The amount of the metal compound (B) added to the asphaltene-containing hydrocarbon (A) in this invention is 0.005-0.8 parts, preferably 0.01-0.5 parts and more preferably 0.01-0.3 parts by weight per 100 parts by weight of hydrocarbons (A).
It is apparent from the Examples and Comparative Examples that the use of the ingredient (B) in an amount by weight of more than 0.8% will result in exhibiting much inferior effects to the use thereof in an amount specified in this invention. It is one of the features of this invention to enable the asphaltene to be removed from the asphaltene-containing hydrocarbons efficiently in a sufficiently short time only by adding such a small amount of the metal compound to the asphaltene-containing hydrocarbons.
On the other hand, the amount of the solvent (C) added to the asphaltene-containing hydrocarbons (A) is 50-2,000, preferably 100-1,000 and more preferably 200-800 parts by weight per 100 parts by weight of the asphaltene-containing hydrocarbons (A).
According to this invention, the asphaltene-containing hydrocarbons (A) are mixed with the metal compound (B) and the solvent (C) to rapidly precipitate and remove the asphaltene from the hydrocarbons (A). It is preferable to allow the resulting mixture to stand still until it has been separated industrially and easily into the substantially asphaltene-free hydrocarbons (hereinafter referred to as "deasphalted oil") and the asphaltene precipitated and removed.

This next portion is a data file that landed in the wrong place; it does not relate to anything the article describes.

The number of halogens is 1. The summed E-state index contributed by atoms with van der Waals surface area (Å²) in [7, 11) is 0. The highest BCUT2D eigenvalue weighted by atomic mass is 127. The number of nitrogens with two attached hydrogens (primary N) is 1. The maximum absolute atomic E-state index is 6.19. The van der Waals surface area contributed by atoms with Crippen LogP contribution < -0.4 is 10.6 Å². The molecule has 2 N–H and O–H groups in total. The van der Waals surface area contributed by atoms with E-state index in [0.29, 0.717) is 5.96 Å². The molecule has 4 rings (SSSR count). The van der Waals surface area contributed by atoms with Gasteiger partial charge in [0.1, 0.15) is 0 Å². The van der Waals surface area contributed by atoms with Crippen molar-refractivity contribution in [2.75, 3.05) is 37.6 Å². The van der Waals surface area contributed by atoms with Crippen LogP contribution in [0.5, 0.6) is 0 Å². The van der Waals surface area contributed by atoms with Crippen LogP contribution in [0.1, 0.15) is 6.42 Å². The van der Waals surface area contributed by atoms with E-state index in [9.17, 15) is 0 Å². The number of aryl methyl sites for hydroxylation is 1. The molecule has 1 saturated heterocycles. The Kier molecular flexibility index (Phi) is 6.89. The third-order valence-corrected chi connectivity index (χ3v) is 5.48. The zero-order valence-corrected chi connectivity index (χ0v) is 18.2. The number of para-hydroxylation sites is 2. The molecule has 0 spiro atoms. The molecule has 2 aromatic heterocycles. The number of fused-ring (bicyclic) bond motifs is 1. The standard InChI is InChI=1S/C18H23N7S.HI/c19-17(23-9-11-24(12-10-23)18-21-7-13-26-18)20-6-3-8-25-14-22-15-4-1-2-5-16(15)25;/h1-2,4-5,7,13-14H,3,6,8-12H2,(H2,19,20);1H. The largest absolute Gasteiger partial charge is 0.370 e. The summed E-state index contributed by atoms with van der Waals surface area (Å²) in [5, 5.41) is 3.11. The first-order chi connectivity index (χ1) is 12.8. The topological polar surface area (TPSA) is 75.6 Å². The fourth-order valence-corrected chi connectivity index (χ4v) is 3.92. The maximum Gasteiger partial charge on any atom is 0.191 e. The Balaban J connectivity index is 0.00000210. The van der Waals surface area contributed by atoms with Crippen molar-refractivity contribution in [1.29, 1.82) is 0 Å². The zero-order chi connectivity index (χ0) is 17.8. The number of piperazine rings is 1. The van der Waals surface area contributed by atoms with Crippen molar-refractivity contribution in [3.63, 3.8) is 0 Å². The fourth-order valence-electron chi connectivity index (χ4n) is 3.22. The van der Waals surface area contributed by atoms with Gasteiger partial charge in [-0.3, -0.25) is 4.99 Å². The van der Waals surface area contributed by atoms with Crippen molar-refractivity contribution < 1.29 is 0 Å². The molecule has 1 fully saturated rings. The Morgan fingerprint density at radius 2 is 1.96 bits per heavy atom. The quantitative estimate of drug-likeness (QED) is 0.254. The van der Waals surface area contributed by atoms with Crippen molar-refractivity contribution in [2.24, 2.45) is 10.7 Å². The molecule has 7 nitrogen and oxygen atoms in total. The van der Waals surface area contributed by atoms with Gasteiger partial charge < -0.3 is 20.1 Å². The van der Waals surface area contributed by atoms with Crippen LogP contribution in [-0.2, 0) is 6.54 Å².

In the practice of this invention, separation systems of any conventional kind may be used without need of designing and constructing new systems for continuous solvent deasphalting. This invention may be carried out by the use of a conventionally-used extraction type, forced separation type or like type solvent deasphalting system thereby to obtain, as compared with conventional systems, remarkable effects such as the improvement of asphaltene removal efficiency and the shortening of time needed for the separation. In a case where this invention is practiced by the use of a solvent deasphalting system using countercurrent extraction tower, there are obtained effects such as the prevention of flooding which may otherwise be caused in, for example, the baffle tower, rotary disc tower in the extraction type system and the reduction of amount of a solvent used as compared with the conventional systems. Further, in a case where this invention is carried out by the use of a forced separation type solvent deasphalting system, there is effective in greatly reducing the load of the forced separator used.